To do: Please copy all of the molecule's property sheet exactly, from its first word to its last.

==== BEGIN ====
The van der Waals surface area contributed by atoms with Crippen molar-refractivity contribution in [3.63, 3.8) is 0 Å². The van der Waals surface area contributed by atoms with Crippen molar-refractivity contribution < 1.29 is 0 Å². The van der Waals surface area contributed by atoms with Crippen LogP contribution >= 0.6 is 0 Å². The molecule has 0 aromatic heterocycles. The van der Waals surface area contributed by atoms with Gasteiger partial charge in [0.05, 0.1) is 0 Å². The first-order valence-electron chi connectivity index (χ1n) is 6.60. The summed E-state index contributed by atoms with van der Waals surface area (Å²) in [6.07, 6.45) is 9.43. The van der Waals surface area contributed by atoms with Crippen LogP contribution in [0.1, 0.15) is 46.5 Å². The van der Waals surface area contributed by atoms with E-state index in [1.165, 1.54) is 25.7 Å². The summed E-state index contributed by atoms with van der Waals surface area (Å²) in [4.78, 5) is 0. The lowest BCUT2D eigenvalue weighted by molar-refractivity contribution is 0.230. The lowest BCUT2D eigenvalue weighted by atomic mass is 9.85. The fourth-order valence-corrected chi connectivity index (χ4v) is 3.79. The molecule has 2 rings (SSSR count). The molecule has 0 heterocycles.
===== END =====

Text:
The van der Waals surface area contributed by atoms with Crippen molar-refractivity contribution in [3.63, 3.8) is 0 Å². The van der Waals surface area contributed by atoms with Crippen molar-refractivity contribution < 1.29 is 0 Å². The van der Waals surface area contributed by atoms with Crippen LogP contribution >= 0.6 is 0 Å². The molecule has 0 aromatic heterocycles. The van der Waals surface area contributed by atoms with Gasteiger partial charge in [0.05, 0.1) is 0 Å². The first-order valence-electron chi connectivity index (χ1n) is 6.60. The summed E-state index contributed by atoms with van der Waals surface area (Å²) in [6.07, 6.45) is 9.43. The van der Waals surface area contributed by atoms with Crippen LogP contribution in [0.1, 0.15) is 46.5 Å². The van der Waals surface area contributed by atoms with E-state index in [1.165, 1.54) is 25.7 Å². The summed E-state index contributed by atoms with van der Waals surface area (Å²) in [4.78, 5) is 0. The lowest BCUT2D eigenvalue weighted by molar-refractivity contribution is 0.230. The lowest BCUT2D eigenvalue weighted by atomic mass is 9.85. The fourth-order valence-corrected chi connectivity index (χ4v) is 3.79. The molecule has 2 rings (SSSR count). The molecule has 0 heterocycles.